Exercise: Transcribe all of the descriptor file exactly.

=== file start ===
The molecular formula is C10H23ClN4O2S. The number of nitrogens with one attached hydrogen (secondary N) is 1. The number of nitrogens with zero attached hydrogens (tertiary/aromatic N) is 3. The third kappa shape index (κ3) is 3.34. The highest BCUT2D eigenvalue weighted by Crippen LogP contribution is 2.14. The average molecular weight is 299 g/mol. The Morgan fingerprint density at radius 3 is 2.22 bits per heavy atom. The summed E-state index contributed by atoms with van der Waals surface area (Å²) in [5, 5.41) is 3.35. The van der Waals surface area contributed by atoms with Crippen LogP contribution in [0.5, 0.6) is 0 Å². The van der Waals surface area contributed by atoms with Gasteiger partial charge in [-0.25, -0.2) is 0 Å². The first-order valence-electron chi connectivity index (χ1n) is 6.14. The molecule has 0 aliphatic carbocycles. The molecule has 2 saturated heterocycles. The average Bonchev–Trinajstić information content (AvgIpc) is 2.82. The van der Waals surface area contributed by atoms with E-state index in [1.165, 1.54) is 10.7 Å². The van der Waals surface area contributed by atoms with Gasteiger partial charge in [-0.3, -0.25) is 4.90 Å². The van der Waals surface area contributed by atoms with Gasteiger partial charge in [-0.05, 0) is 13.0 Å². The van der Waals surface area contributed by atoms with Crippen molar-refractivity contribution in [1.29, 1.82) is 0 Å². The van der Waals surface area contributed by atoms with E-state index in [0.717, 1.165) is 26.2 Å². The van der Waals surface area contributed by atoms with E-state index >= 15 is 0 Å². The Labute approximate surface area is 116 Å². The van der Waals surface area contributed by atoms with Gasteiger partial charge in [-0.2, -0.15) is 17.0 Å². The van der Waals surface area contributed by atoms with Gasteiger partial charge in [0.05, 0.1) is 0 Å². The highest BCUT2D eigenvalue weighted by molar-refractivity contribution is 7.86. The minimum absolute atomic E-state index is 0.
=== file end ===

The molecular formula is C10H23ClN4O2S. The number of nitrogens with one attached hydrogen (secondary N) is 1. The number of nitrogens with zero attached hydrogens (tertiary/aromatic N) is 3. The third kappa shape index (κ3) is 3.34. The highest BCUT2D eigenvalue weighted by Crippen LogP contribution is 2.14. The average molecular weight is 299 g/mol. The Morgan fingerprint density at radius 3 is 2.22 bits per heavy atom. The summed E-state index contributed by atoms with van der Waals surface area (Å²) in [5, 5.41) is 3.35. The van der Waals surface area contributed by atoms with Crippen LogP contribution in [0.5, 0.6) is 0 Å². The van der Waals surface area contributed by atoms with Gasteiger partial charge in [-0.25, -0.2) is 0 Å². The first-order valence-electron chi connectivity index (χ1n) is 6.14. The molecule has 0 aliphatic carbocycles. The molecule has 2 saturated heterocycles. The average Bonchev–Trinajstić information content (AvgIpc) is 2.82. The van der Waals surface area contributed by atoms with E-state index in [1.165, 1.54) is 10.7 Å². The van der Waals surface area contributed by atoms with Gasteiger partial charge in [-0.3, -0.25) is 4.90 Å². The van der Waals surface area contributed by atoms with Gasteiger partial charge in [-0.05, 0) is 13.0 Å². The van der Waals surface area contributed by atoms with Crippen molar-refractivity contribution in [1.29, 1.82) is 0 Å². The van der Waals surface area contributed by atoms with E-state index in [0.717, 1.165) is 26.2 Å². The van der Waals surface area contributed by atoms with E-state index >= 15 is 0 Å². The Labute approximate surface area is 116 Å². The van der Waals surface area contributed by atoms with Gasteiger partial charge in [-0.2, -0.15) is 17.0 Å². The van der Waals surface area contributed by atoms with Gasteiger partial charge in [0.05, 0.1) is 0 Å². The highest BCUT2D eigenvalue weighted by molar-refractivity contribution is 7.86. The minimum absolute atomic E-state index is 0.